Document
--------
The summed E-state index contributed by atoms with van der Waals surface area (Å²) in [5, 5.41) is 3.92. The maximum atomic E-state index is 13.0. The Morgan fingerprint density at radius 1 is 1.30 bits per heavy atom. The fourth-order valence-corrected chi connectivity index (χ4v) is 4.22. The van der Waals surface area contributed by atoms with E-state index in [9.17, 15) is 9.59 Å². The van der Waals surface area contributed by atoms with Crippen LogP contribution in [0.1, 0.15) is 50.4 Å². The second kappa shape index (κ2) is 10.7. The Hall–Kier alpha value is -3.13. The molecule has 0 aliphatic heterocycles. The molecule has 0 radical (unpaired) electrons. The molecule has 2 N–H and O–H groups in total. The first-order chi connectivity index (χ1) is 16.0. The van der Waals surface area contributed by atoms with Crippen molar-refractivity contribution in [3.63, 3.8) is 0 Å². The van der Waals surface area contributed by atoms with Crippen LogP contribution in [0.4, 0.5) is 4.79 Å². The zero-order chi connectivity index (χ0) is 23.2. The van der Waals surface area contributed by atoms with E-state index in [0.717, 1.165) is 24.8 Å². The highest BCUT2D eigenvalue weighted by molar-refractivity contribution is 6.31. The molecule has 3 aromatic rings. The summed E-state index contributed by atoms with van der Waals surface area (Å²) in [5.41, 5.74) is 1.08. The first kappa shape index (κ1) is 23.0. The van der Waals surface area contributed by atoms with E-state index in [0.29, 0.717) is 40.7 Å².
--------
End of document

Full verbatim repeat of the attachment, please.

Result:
The summed E-state index contributed by atoms with van der Waals surface area (Å²) in [5, 5.41) is 3.92. The maximum atomic E-state index is 13.0. The Morgan fingerprint density at radius 1 is 1.30 bits per heavy atom. The fourth-order valence-corrected chi connectivity index (χ4v) is 4.22. The van der Waals surface area contributed by atoms with E-state index in [9.17, 15) is 9.59 Å². The van der Waals surface area contributed by atoms with Crippen LogP contribution in [0.1, 0.15) is 50.4 Å². The second kappa shape index (κ2) is 10.7. The Hall–Kier alpha value is -3.13. The molecule has 0 aliphatic heterocycles. The molecule has 0 radical (unpaired) electrons. The molecule has 2 N–H and O–H groups in total. The first-order chi connectivity index (χ1) is 16.0. The van der Waals surface area contributed by atoms with Crippen molar-refractivity contribution in [3.63, 3.8) is 0 Å². The van der Waals surface area contributed by atoms with Crippen LogP contribution in [0.4, 0.5) is 4.79 Å². The zero-order chi connectivity index (χ0) is 23.2. The van der Waals surface area contributed by atoms with E-state index in [0.717, 1.165) is 24.8 Å². The highest BCUT2D eigenvalue weighted by molar-refractivity contribution is 6.31. The molecule has 3 aromatic rings. The summed E-state index contributed by atoms with van der Waals surface area (Å²) in [5.41, 5.74) is 1.08. The first kappa shape index (κ1) is 23.0. The van der Waals surface area contributed by atoms with E-state index in [0.29, 0.717) is 40.7 Å².